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Re: hv.h hek definition

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Dave Mitchell
October 24, 2016 11:47
Re: hv.h hek definition
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On Sun, Oct 23, 2016 at 10:23:03AM +0200, demerphq wrote:
> IMO whether this patch should be merged reduces down to answering the
> following questions:
> 1. is an unaligned memeq() slower than an aligned one
> 2. what *real* effect would come from making the HEK structure 4 bytes larger
> If the answer to 1 is no, then we can leave hek_flags as a char.
> If the answer to 2 is "no significant difference" then we can make
> hek_flags I32 and make sure that hek_key is aligned thus making the
> answer to 1 irrelevant.
> So the only circumstances we should not go with your patch is when
> unaligned memeq is slow, and using an I32 hek_flags would grossly
> inflate our memory requirements.
> I suspect that the answer to one of the two questions is favourable to us.

If alignment for a string compare is an issue, the string may need
aligning on an 8 byte boundary.

My quick playing on an x86_64 system shows no difference in hash lookup
speeds with a dummy misaligment byte:

     struct hek {
         U32                hek_hash;       /* hash of key */
         I32                hek_len;        /* length of hash key */
    +    char       hek_pad;        /* XXX make string unaligned */
         char       hek_key[1];     /* variable-length hash key */

I ran the following code:

    my %h;
    @h{aa..zz} = ();
    my $x;
    $x = $h{aasnstnnnnnnnnnnnnnnnnnnnnnnnnnnnnnnnnnnnnnnnnnn} for 1..10_000_000;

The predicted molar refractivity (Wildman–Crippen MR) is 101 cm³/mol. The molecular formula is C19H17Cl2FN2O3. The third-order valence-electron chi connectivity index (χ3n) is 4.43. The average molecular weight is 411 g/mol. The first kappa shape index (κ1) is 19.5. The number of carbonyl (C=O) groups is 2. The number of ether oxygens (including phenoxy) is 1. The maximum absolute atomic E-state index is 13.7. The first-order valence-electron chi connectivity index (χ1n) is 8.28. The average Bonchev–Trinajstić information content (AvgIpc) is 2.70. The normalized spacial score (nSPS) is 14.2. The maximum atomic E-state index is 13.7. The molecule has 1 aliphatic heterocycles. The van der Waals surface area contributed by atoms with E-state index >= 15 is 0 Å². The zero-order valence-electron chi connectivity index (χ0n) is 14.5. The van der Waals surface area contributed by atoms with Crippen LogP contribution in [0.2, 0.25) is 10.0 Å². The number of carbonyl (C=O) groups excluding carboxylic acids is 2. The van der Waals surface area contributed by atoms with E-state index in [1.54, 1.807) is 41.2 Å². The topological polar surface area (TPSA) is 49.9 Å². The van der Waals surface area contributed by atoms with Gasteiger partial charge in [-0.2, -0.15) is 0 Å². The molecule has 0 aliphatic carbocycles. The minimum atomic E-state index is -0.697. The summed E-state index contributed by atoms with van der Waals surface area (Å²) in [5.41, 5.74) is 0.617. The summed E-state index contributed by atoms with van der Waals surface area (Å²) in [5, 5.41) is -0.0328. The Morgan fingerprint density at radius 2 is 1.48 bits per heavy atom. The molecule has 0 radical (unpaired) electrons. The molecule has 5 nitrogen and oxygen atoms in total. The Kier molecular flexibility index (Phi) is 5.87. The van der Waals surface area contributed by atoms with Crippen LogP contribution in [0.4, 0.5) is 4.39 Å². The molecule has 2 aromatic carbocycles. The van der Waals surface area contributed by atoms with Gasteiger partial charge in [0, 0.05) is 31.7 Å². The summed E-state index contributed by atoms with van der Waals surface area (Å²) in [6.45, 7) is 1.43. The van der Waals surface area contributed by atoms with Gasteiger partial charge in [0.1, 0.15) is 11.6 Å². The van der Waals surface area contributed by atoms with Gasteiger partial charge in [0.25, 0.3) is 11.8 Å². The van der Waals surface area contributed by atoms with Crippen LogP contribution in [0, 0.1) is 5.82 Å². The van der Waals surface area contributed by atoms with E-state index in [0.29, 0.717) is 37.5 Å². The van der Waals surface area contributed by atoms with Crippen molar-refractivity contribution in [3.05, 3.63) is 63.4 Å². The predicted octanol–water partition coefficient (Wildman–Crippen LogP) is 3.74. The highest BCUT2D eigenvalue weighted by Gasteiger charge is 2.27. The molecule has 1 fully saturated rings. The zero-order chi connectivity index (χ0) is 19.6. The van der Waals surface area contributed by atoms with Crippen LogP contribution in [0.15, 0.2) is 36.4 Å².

However, this may well be different on RISC systems which have strict
alignment constraints (ARM??).

Note that in the COW implementation, FC put the COW refcount at the end of
the string for similar alignment reasons.

I've had a vague idea at the back of my mind for a while that it might be
worth pre-allocating PVX buffers with N leading bytes (and SvOOK set),
where those N bytes are used to store the COW ref count. They could also
then be used as part of the HEK structure too. The size of N would depend
on the platform and alignment constraints, but might be 4 or 8. This
would add an extra memory overhead for strings, but in practice malloc()
libraries over allocate anyway (for example on my Linux system,
malloc/realloc returns (IIRC) 24+16n sized blocks, so strings with length
0..16 would be unaffected, strings of length 17..24 would use an extra 16
bytes, lengths 25..32 unaffected. and so on).

But this is just a vague bit of handwaving.

Indomitable in retreat, invincible in advance, insufferable in victory
    -- Churchill on Montgomery

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